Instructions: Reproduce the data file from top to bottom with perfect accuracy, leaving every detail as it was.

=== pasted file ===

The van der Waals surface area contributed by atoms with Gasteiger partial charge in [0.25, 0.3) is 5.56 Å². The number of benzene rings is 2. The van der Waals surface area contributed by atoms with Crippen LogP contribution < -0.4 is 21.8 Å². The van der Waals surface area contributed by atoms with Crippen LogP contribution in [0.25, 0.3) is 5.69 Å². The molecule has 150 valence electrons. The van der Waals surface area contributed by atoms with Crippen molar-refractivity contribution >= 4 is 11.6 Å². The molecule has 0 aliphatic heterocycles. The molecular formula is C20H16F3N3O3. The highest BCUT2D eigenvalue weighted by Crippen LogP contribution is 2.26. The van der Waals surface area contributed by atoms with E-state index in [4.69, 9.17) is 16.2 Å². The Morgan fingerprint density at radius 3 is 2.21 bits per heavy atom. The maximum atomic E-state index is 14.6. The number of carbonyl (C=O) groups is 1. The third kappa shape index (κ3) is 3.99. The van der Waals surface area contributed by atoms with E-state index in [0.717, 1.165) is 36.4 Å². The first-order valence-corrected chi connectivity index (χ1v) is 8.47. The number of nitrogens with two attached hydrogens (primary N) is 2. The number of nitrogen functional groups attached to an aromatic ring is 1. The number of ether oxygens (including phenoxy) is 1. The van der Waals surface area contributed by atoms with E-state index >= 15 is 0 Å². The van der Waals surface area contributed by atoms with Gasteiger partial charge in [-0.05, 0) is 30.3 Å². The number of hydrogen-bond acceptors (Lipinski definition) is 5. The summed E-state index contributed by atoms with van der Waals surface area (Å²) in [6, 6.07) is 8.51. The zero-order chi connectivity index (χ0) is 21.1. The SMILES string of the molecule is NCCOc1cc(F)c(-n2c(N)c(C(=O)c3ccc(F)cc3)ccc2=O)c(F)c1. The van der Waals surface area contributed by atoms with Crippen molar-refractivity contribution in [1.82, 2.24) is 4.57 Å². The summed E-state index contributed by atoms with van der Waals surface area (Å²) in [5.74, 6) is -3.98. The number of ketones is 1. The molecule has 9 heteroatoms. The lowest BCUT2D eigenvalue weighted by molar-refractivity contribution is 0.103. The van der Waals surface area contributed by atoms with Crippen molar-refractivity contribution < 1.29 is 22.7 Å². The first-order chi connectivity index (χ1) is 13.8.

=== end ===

The van der Waals surface area contributed by atoms with Gasteiger partial charge in [0.25, 0.3) is 5.56 Å². The number of benzene rings is 2. The van der Waals surface area contributed by atoms with Crippen LogP contribution < -0.4 is 21.8 Å². The van der Waals surface area contributed by atoms with Crippen LogP contribution in [0.25, 0.3) is 5.69 Å². The molecule has 150 valence electrons. The van der Waals surface area contributed by atoms with Crippen molar-refractivity contribution >= 4 is 11.6 Å². The molecule has 0 aliphatic heterocycles. The molecular formula is C20H16F3N3O3. The highest BCUT2D eigenvalue weighted by Crippen LogP contribution is 2.26. The van der Waals surface area contributed by atoms with E-state index in [4.69, 9.17) is 16.2 Å². The Morgan fingerprint density at radius 3 is 2.21 bits per heavy atom. The maximum atomic E-state index is 14.6. The number of carbonyl (C=O) groups is 1. The third kappa shape index (κ3) is 3.99. The van der Waals surface area contributed by atoms with E-state index in [0.717, 1.165) is 36.4 Å². The first-order valence-corrected chi connectivity index (χ1v) is 8.47. The number of nitrogens with two attached hydrogens (primary N) is 2. The number of nitrogen functional groups attached to an aromatic ring is 1. The number of ether oxygens (including phenoxy) is 1. The van der Waals surface area contributed by atoms with E-state index >= 15 is 0 Å². The van der Waals surface area contributed by atoms with Gasteiger partial charge in [-0.05, 0) is 30.3 Å². The number of hydrogen-bond acceptors (Lipinski definition) is 5. The summed E-state index contributed by atoms with van der Waals surface area (Å²) in [6, 6.07) is 8.51. The zero-order chi connectivity index (χ0) is 21.1. The SMILES string of the molecule is NCCOc1cc(F)c(-n2c(N)c(C(=O)c3ccc(F)cc3)ccc2=O)c(F)c1. The van der Waals surface area contributed by atoms with Crippen molar-refractivity contribution in [1.82, 2.24) is 4.57 Å². The summed E-state index contributed by atoms with van der Waals surface area (Å²) in [5.74, 6) is -3.98. The number of ketones is 1. The molecule has 9 heteroatoms. The lowest BCUT2D eigenvalue weighted by molar-refractivity contribution is 0.103. The van der Waals surface area contributed by atoms with Crippen molar-refractivity contribution < 1.29 is 22.7 Å². The first-order chi connectivity index (χ1) is 13.8.